Send note to Staff  Go to Top of Page
Valued Member
392 Posts
Posted 12/14/2012   9:01 pm  Show Profile Bookmark this reply Add lorddenning to your friends list  Get a Link to this Reply
Lithographing

Thanks for your message. I made a mistake regarding the 6 cent die and have made the correction. I had misunderstood what I had read in an article by Leopold Beaudet in the Robin Harris book "Centennial Definitive Series 1967 -1973". Mr. Beaudet's article is a must if you want to know how the Centennial issue was printed. Mr. Beaudet provides a detailed account of how the Canadian Bank Note Company and the British American Bank Note Co. printed the Centennial stamps. Here is the index:




While on the subject, I thought this might be an appropriate opportunity to discuss the different printings of the 6 cent Centennial sheet stamp and coils, probably the most confusing of Centennial stamps.

Please understand that I am a cover enthusiast; stamps and their production are not my specialty. However I have been collecting and studying the Centennial stamps since 1967 and I think I've got the 6 cent sheet stamp and coils figured out (at a basic level).

So let's start the 6 cent Centennial stamp adventure. It's a long one.

On November 1, 1968, the domestic letter rate was increased from 5 cents to 6 cents. The British American Bank No. Co. (BABN) was given the contract to print the letter rate denomination sheet stamps. The Canadian Bank Note Co. (CBNC) had previously printed all denominations. Coil stamps continued to be printed by CBNC.

BABN and CBNC used different methods to print their stamps

1) 6 cent orange sheet stamp BABN

According to Mr. Beaudet, the die for this stamp was engraved by BABN. The stamps were printed on a Goebel rotary press.

Three cylinders were produced (Plates 1 -3).




2) 6 cent orange coil stamp CBNC

Mr. Beaudet writes that CBNC borrowed the BABN die to produce the 6 cent coil which was issued in January, 1969:



3) Comparing the BABN and CBNC 6 cent stamps

When the orange stamps are viewed side-by-side (BABN sheet stamp,left,and CBNC coil stamp, right, there isn't much difference in detail.




4) Colour Change from Orange to Black, January 7, 1970

The six cent stamp colour was changed from orange to black in 1970 because the orange colour did not provide sufficient contrast for optical cancelling machines to locate the stamp on the envelope.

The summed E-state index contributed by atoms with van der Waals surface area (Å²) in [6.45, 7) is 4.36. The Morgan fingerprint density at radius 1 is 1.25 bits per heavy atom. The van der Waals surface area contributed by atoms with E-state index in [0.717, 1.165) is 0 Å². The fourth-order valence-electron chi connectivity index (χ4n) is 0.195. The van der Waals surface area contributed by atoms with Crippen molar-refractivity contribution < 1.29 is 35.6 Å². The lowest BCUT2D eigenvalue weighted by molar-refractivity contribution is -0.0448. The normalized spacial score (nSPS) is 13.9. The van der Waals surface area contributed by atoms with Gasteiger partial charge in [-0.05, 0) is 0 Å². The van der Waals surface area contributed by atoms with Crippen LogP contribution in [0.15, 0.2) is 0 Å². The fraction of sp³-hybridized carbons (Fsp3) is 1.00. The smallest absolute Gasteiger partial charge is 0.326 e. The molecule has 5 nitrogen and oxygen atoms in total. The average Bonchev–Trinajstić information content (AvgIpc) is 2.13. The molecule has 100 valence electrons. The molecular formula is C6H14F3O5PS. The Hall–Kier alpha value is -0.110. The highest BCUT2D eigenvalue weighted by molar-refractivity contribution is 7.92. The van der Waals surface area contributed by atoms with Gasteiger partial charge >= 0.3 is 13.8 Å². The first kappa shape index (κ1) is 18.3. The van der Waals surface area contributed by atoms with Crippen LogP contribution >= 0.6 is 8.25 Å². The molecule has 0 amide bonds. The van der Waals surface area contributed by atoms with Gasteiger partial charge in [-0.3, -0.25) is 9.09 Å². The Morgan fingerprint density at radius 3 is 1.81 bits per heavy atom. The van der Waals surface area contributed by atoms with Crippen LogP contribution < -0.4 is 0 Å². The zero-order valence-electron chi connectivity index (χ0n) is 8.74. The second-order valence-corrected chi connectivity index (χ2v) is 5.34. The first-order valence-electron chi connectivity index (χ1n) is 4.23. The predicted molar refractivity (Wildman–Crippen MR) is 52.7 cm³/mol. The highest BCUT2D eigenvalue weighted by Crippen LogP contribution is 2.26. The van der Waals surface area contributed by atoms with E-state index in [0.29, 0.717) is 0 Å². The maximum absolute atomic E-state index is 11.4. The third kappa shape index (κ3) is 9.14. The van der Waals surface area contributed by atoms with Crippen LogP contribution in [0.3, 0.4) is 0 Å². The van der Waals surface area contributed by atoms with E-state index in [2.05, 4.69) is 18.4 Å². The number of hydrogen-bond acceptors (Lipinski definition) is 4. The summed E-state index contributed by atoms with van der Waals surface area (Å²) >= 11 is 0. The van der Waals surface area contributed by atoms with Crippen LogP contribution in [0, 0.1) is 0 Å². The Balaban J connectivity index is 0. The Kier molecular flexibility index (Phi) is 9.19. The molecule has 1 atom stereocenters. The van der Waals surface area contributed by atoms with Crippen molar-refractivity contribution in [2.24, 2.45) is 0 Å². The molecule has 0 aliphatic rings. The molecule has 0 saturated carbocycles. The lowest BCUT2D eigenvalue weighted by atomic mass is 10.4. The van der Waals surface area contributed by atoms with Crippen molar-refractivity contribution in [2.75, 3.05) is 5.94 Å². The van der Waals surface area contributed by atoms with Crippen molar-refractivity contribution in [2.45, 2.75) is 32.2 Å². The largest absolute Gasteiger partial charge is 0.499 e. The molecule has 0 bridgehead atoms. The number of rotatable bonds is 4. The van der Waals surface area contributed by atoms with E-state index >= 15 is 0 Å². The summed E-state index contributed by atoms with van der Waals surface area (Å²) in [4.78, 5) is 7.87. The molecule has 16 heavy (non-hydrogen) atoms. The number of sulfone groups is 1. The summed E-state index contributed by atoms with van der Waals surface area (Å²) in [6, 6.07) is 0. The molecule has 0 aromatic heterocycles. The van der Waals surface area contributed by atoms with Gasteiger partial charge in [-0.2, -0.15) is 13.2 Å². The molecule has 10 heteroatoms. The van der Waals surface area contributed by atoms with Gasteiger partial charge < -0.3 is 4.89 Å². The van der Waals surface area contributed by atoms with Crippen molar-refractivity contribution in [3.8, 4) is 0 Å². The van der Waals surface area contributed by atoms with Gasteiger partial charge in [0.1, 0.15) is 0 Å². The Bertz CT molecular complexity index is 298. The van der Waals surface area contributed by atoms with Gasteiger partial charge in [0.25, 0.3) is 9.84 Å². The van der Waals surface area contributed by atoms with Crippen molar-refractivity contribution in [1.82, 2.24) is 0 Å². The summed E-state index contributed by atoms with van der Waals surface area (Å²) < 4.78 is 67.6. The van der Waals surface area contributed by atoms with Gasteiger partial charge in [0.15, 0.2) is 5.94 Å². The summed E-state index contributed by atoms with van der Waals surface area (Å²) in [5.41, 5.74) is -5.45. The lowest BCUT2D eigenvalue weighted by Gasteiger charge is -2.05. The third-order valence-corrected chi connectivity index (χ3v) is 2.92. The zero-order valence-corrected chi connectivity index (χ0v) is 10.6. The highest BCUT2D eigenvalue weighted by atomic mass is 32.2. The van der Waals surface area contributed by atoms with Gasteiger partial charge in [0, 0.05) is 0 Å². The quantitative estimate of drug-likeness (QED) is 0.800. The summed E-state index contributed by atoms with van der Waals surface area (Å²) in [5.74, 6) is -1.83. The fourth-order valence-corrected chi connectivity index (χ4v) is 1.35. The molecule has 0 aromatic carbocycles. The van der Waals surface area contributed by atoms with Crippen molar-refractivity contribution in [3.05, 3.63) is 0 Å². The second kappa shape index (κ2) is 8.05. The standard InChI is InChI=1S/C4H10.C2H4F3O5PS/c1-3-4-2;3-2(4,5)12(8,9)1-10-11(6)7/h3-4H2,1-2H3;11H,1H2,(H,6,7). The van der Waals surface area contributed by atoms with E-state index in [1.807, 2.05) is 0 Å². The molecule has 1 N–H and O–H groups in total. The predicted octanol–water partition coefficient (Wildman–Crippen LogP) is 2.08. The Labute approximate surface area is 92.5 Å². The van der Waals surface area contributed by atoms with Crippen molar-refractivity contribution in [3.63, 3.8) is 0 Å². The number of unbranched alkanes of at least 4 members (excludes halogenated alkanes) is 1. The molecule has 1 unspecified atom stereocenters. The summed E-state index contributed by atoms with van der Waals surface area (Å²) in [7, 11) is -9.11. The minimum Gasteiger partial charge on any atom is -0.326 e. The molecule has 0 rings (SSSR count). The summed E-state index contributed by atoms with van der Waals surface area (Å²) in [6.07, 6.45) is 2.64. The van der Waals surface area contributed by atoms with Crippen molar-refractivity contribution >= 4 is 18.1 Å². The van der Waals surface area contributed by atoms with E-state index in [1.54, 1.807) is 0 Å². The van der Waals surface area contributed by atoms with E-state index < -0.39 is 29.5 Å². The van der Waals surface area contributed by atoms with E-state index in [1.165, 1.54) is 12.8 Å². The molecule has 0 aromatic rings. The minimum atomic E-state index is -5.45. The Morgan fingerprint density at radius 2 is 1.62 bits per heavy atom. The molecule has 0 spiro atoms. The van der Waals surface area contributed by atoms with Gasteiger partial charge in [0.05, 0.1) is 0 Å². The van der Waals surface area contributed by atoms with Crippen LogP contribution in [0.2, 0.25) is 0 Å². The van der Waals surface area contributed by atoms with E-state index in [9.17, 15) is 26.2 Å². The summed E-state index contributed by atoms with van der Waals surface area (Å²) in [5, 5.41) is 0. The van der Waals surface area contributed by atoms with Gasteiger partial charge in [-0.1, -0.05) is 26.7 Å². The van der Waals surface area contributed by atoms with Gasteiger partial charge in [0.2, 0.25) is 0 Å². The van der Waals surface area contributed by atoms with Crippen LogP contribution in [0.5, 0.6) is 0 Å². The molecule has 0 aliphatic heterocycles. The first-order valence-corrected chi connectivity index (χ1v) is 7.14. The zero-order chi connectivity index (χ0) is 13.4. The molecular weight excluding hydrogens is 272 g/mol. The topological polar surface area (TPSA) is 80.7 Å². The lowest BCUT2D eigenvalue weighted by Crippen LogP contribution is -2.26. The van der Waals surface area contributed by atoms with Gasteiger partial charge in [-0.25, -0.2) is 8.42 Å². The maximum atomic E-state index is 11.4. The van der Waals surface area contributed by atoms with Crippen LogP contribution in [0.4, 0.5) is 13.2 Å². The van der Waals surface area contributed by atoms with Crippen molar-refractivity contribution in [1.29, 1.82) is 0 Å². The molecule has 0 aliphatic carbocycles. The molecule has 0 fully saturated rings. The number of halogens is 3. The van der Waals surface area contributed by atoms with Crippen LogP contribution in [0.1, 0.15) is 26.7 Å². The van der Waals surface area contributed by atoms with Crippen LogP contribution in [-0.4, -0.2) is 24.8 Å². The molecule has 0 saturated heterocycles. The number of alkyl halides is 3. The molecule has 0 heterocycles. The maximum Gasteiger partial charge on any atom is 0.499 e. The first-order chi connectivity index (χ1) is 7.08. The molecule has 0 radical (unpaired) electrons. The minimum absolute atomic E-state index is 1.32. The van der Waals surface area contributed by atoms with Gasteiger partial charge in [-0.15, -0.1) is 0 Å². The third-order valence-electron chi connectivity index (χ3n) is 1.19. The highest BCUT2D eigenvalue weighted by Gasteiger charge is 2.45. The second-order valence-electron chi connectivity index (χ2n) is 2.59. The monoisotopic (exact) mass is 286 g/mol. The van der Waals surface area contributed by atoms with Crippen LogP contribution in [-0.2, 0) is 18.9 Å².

The first BABN 6 cent black sheet stamp was issued on January 7, 1970. The stamp was produced from the same cylinders (1-3) used to print the 6 cent orange stamps, and therefore the same die.



Unfortunately, the printing process resulted in a stamp with weak lines and pale colour. Detail was lost in the Queen's face when compared with the orange stamp.

5) 6 cent black CBNC coil stamp July 1970

The weakness of the BABN 6c black stamp is even more pronounced when we see the CBNC coil black stamp issued in July 1970, produced from same die that the BABN had used for its sheet stamps:



6)Comparing the BABN and CBNC 6 cent black stamps

When the black stamps are viewed side-by-side (BABN sheet stamp,left,and CBNC coil stamp, right) we see just how unsatisfactory the BABN effort was.



7) BABN issues an improved 6 cent black stamp : April, 1970

A stamp with deeper lines, showing more detail was issued in April, 1970 (Cylinder/plate No. 4)



8) Comparing Jan 1970 and April 1970 BABN stamps

Looking at the right sides of the stamps, Jan 1970 (l) and April 1970 (r), we see the extent to which the lines have been strengthened strengthening in the April 1970 (Cylinder 4) issue.



Stamp catalogues identify the Jan 1970 stamp as Die I and the April 1970 stamp as Die II. The experts in the field believe that Die I was "reworked". (This was the mistake in the Postal History Corner article lithographing had asked about)

Since I don't know much about printing, the best I can do is tell you what the experts have concluded.

9) CBN 6 cent black sheet stamp : January 1972

On July 1, 1971, the domestic letter rate increased to 7 cents. The printed matter rate increased from 5 cents to 6 cents. This meant that CBN could print 6 cent sheet stamps for printed matter use. On January 1, 1972, the CBN 6 cent sheet stamp was issued.